Knock Down, Drag Out

Knock Down, Drag Out

CHARLESTON, W.Va. – Deniz Kilicli scored 21 points to claim MVP honors and West Virginia beat Marshall 69-59 in a wild Capital Classic featuring five ejections and five technicals on Wednesday.

The Mountaineers led 61-54 with 1:40 remaining when Kilicli scored on a putback lay-up. The forward fell over Marshall's Robert Goff on the play before Goff and WVU point guard Juwan Staten became tangled. When Staten tried to step over Goff to head upcourt, Goff kicked at him. After the two players separated, Mountaineer guard Gary Browne pushed Goff, and that spurred an exchange of words in close proximity by all 10 players on the floor.

West Virginia head coach Bob Huggins and the three officials broke up the deteriorating situation, but not before Browne, Goff and MU's Nigel Spikes were called for technical fouls. After reviewing the play, officials ejected Goff. WVU's Terry Henderson, Eron Harris, Aaric Murray and Jabarie Hinds were also ejected for leaving the bench during the altercation.

"It's a physical game, it's going to get like that. I wasn't surprised at all," said Staten, who finished with 12 points, three assists and, for good measure, a technical of his own. "I knew what type of game it was coming in."

Browne was awarded a pair of free throws as a result of the second Marshall technical, and hit both for a 63-54 lead with 1:37 left. Staten got fouled on an inbounds two possessions later and, with 51.5 seconds left, was hit with a technical of his own when he chose to continue the play and try to dunk the ball. Both teams hit a pair of free throws as a result, and 11 more seconds ran off the clock before Marshall's Elijah Pittman was called for the game's fifth and final technical in another brief exchange of words and shoves.

Kilicli and Brown each hit a free throw before Kilicli – one point shy of a career-high 22 set last season versus Providence – slammed home the Mountaineers' final points to reach the 20-point plateau for just the second time in his career.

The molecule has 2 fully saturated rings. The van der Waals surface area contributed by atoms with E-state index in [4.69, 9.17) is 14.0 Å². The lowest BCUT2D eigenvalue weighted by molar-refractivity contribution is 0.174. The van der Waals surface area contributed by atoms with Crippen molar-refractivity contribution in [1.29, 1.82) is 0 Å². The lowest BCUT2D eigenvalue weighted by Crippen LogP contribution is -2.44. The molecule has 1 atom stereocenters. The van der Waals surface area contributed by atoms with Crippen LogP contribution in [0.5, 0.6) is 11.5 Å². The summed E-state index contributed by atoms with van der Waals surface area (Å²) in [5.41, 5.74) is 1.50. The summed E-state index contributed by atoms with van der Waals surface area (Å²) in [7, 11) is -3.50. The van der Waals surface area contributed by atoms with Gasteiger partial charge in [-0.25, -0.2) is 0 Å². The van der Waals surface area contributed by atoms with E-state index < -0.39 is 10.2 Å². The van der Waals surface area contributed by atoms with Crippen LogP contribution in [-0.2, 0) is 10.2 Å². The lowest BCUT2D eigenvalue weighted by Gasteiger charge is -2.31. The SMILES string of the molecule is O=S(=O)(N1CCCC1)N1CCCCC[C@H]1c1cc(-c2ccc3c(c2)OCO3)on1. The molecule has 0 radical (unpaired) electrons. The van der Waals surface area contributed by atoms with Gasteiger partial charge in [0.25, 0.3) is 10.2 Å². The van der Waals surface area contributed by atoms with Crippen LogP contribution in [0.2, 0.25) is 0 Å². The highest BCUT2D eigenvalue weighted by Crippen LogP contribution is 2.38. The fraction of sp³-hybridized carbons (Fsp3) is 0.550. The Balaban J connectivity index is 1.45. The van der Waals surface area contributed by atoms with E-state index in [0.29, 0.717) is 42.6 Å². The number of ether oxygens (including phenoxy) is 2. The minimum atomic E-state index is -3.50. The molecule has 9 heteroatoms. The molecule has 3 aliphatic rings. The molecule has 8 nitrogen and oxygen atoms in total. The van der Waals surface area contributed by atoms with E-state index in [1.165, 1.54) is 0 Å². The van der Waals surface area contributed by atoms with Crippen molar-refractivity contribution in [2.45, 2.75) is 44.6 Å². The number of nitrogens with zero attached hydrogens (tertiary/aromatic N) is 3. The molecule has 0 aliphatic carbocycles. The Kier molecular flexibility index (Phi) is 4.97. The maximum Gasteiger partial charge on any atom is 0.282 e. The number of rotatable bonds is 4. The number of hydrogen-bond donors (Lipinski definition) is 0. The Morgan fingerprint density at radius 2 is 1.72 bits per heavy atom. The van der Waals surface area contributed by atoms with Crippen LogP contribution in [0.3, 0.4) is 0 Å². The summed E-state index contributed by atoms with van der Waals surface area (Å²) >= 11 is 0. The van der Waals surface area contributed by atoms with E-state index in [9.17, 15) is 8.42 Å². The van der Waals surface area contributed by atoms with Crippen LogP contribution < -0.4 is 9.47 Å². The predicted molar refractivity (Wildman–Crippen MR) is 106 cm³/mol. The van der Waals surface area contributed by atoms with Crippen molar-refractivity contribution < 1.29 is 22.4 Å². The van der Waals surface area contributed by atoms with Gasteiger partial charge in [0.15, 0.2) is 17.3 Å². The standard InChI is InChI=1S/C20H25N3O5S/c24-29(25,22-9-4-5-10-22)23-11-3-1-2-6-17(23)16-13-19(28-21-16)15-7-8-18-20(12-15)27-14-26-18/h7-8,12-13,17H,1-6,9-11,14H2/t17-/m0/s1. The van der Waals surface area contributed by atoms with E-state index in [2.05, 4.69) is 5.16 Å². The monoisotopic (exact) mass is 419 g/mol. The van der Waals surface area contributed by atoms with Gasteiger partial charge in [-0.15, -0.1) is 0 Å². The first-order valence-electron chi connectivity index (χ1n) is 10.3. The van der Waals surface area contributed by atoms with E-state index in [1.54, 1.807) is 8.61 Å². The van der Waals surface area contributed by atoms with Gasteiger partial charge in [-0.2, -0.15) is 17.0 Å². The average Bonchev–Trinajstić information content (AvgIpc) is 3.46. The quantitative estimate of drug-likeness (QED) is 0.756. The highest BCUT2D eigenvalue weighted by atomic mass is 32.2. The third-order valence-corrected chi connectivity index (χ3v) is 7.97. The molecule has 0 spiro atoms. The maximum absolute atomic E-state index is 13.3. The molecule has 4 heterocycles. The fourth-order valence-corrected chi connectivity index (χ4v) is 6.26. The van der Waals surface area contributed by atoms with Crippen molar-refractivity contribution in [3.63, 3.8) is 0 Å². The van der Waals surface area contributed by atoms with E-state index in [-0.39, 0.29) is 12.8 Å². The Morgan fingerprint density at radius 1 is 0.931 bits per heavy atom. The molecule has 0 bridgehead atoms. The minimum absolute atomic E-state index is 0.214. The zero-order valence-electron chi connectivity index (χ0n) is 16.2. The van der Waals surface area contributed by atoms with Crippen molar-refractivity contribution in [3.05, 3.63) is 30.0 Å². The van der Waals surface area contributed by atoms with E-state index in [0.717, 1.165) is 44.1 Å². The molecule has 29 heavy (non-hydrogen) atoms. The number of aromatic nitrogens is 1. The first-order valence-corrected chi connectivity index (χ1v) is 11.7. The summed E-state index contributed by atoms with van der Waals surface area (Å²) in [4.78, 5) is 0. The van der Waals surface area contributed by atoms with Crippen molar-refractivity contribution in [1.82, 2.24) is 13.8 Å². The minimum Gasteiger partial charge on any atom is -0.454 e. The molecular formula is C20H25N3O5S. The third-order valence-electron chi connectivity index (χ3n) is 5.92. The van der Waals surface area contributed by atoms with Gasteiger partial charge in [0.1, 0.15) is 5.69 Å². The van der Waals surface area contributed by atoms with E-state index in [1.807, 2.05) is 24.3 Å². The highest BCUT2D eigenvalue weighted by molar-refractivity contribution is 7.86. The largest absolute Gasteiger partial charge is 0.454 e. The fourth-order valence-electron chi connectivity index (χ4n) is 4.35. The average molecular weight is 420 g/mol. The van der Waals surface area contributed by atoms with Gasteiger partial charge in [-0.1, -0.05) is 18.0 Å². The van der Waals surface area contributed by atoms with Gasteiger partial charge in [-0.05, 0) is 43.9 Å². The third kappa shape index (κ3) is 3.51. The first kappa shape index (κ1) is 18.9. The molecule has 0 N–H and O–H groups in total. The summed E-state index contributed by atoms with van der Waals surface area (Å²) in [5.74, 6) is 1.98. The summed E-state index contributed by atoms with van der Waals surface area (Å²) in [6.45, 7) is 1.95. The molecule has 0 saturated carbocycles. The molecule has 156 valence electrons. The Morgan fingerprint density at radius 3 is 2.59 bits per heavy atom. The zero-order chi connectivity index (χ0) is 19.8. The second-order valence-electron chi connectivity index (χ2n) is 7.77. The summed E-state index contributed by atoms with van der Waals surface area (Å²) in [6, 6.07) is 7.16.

"It's for the state, it's for your fans," said Kilicli, who wore a warm-up shirt with ‘Represent 304' and a West Virginia state outline on the back.

Kilicli's slam put a capper on the on-court action. But during the postgame handshakes, Marshall game MVP DeAndre Kane had to be pulled from the line and escorted off the floor and Marshall head coach Tom Herrion pulled the classic blow-by during the coaching handshakes.

"I'm not sure West Virginia beat us tonight," Herrion said. "We contributed mightily. No disrespect."

It was Marshall's sixth loss to WVU in seven games. West Virginia (3-3) now leads the series 30-11 and has dominated the Herd (5-4) in the Civic Center.

"This isn't Cincinnati-Xavier," Huggins said. "The schools aren't five minutes apart. It's not a holy war in the city. I think, when the game's over, a lot of our people root for them and a lot of their people root for us."

Hinds added nine points for WVU and Murray scored seven and had 10 rebounds and changed multiple Marshall inside shots. The Mountaineers had a 36-18 points int eh paint advantage and scored 12 second chance points to Marshall's two. D.D. Scarver led MU with 17 and Pittman added 16.

The game was competitive until late in the first half. Marshall jumped to a 19-13 lead on the strength of solid interior play and a pair of three-pointers. West Virginia, conversely, missed 13 of its first 17 shots, including a series of point blank attempts by Kilicli and Murray. The Mountaineers actually had more offensive rebounds (five) than it had field goals (four) with 11:30 left in the half.

But as Murray began to increasingly change Marshall inside shots, the Mountaineers' total defensive intensity increased and led to six quick transition points. Murray hit a putback to tie the game at 19-19 with about five minutes left, then sandwiched a dunk and another putback around Hinds' lay-up during a 6-0 run that gave West Virginia its first lead of the game at 25-24 with 2:46 left in the half.

The Mountaineers switched into a 1-3-1 zone for the remainder of the half. It immediately forced a held ball and a turnover. Marshall never got comfortable against the look, and West Virginia closed scoring 18 of the final 24 points of the half – including a 12-1 run going into the break. The Mountaineers held MU to just the six points over the last 7:30 and without a field goal in the final five minutes. The Herd did get within one in the second half, but couldn't push over and retake the lead.

Note: West Virginia also won the cheerleader holding competition. Four one male-one female cheerleading teams from each school are used; each male cheerleaders hoists one female cheerleader each above their heads. The male-female team that holds the position longest wins the competition for their school. Marshall, in a typical move, also hoisted a fifth cheerleader held by four – four – female cheerleaders far away from the midcourt competition. Then, when the last WVU tandem voluntarily ended the competition after winning it, the Herd cheerleaders rushed back and pointed to their five-person team as though it had won. Nobody bought it, the Mountaineer band struck up the fight song and Marshall had another embarrassing effort against Flagship U.

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